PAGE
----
What you think you know what might be so. That truth applies to AP Language rhetorical analysis as well as any other area of life.
I was today years old when i learned that turkeys can fly. (Les Nessman, you were right all along.) Just recently, I learned that the hole in a spaghetti spoon was there for measuring servings of noodles. Who knew!?
Sometimes, we just glide along, teaching the way we were taught, operating the way our co-workers operate, often under some false assumptions. We’re going to look at five of those.
MYTH #1: Students are supposed to dig into the nitty gritty on Question 2.
Twenty years ago, we taught students to analyze style. Style is part of rhetoric, but current prompts have expanded past style. Back then, We trained them to nit pick, to look for minute examples of devices and expand on the author’s use of those. In fact, I used to teach my students to devote separate paragraphs to diction, figurative language, etc. That method of organization is still perfectly valid, but it steers students away from the big picture of rhetorical development, where they are looking at the macro elements like organization and tone.
A sure sign that a student is headed down the nitty gritty path is a thesis statement that includes micro devices but misses macro strategies. For example, if a thesis lists diction, metaphor, and syntax but never mentions the author’s tone or organizational structure, the student might be missing the forest for the trees.
How do you get students to think in the MACRO versus the MICRO? Start with tone. Train students to look for tone shifts, which often are a dead giveaway for organizational shifts. If students organize their essays the way the author organized the piece (one paragraph per section or tone), that student is more likely to be in MACRO territory.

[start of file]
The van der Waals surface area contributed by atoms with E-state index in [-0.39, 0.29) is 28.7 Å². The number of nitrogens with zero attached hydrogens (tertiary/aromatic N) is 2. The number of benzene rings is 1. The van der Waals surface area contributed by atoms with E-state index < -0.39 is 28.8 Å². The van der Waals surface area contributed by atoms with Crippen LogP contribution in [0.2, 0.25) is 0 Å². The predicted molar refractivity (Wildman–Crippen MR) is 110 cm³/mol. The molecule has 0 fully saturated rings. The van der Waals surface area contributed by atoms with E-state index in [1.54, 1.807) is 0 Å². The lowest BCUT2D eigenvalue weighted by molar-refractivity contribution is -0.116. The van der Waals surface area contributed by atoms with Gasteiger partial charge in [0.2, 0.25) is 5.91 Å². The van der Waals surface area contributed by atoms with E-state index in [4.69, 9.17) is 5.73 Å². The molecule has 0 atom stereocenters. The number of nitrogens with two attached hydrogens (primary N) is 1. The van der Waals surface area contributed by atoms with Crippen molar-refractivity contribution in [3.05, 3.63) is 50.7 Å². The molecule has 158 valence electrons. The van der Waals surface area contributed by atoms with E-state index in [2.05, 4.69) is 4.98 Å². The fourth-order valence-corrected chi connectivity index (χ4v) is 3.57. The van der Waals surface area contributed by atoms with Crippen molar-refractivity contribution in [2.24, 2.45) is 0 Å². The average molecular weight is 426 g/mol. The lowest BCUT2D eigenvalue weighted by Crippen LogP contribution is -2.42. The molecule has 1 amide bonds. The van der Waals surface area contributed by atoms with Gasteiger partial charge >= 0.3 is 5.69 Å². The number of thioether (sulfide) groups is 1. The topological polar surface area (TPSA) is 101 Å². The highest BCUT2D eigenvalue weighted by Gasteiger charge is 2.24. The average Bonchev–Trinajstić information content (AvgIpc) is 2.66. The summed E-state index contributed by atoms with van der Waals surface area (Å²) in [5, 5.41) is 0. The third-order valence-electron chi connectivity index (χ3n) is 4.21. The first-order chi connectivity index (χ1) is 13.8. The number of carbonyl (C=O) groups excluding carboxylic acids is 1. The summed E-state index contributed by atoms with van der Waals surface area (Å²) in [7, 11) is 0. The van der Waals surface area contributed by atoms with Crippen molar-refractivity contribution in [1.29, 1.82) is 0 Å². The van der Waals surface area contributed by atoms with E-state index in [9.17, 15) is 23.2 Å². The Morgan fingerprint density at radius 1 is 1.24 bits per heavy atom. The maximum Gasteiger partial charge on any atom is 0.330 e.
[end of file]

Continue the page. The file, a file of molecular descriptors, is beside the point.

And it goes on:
I’m teaching a webinar on this strategy in July, and I’ll announce the dates to my email list,, so if you’re not subscribed, you can do that here, and I’ll send you a super helpful anchor chart to help students get unstuck when they’re writing a rhetorical analysis essay.
MYTH #2: Students have time to annotate on the exam.
Yeah, they really don’t. Students have two hours and fifteen minutes to read and respond to three prompts. The first fifteen minutes are for reading, making notes, and deciding the order in which they will respond (on the paper-pencil exam; on the online version, they cannot choose the order).
If a student evenly divides the remaining time, that leaves 40 minutes for each essay. As opposed to spending ten or fifteen minutes pouring through every line and filling the margins with notes, I tell my students to look for tone shifts or tone layers, note where those are signaled, and organize their own essays accordingly.
To make sure they are dead on with author’s purpose, I have students sketch out a quick SOAPS or rhetorical triangle diagram, write a thesis, and go.
In-class prompt dissection is different. In the training stage, that step alone could take 40 minutes.
Process essays are different. When there is plenty of time, we want students doing it all–scouring the prompt twice, annotating, writing the thesis, outlining, drafting, writing an intro/body/conclusion draft, revising, rewriting, and proofreading. All of that is NOT going to happen on on the AP Lang exam in 40 minutes.
MYTH #3: A timed rhetorical analysis essay has to have an introduction and conclusion.
40 minutes, remember? On the exam, we’re asking a sixteen-year-old kid who is already a nervous wreck to pull off three college-level essays. You and I both know that the conclusion is going to be terrible, so I want my students to devote that time and brain power to defending that stellar thesis, not putting a tidy (and useless) bow on the poodle.